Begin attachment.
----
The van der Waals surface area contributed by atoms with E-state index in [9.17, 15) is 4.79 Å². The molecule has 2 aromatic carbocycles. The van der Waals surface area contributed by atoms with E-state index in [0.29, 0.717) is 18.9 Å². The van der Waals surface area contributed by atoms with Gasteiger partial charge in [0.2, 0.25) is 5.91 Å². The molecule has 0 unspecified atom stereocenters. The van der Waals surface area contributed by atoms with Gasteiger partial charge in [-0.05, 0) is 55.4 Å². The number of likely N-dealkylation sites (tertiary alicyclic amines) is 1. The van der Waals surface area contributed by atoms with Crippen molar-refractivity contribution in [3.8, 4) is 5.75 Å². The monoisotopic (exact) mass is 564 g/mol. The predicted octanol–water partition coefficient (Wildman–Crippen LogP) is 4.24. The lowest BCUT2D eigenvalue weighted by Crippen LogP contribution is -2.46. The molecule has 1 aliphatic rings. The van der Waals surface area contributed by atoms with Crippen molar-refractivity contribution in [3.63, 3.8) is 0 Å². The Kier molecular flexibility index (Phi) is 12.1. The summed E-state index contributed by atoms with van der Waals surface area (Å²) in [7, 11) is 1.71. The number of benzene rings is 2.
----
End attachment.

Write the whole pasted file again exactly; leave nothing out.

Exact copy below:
The van der Waals surface area contributed by atoms with E-state index in [9.17, 15) is 4.79 Å². The molecule has 2 aromatic carbocycles. The van der Waals surface area contributed by atoms with E-state index in [0.29, 0.717) is 18.9 Å². The van der Waals surface area contributed by atoms with Gasteiger partial charge in [0.2, 0.25) is 5.91 Å². The molecule has 0 unspecified atom stereocenters. The van der Waals surface area contributed by atoms with Gasteiger partial charge in [-0.05, 0) is 55.4 Å². The number of likely N-dealkylation sites (tertiary alicyclic amines) is 1. The van der Waals surface area contributed by atoms with Crippen molar-refractivity contribution in [3.8, 4) is 5.75 Å². The monoisotopic (exact) mass is 564 g/mol. The predicted octanol–water partition coefficient (Wildman–Crippen LogP) is 4.24. The lowest BCUT2D eigenvalue weighted by Crippen LogP contribution is -2.46. The molecule has 1 aliphatic rings. The van der Waals surface area contributed by atoms with Crippen molar-refractivity contribution in [3.63, 3.8) is 0 Å². The Kier molecular flexibility index (Phi) is 12.1. The summed E-state index contributed by atoms with van der Waals surface area (Å²) in [7, 11) is 1.71. The number of benzene rings is 2.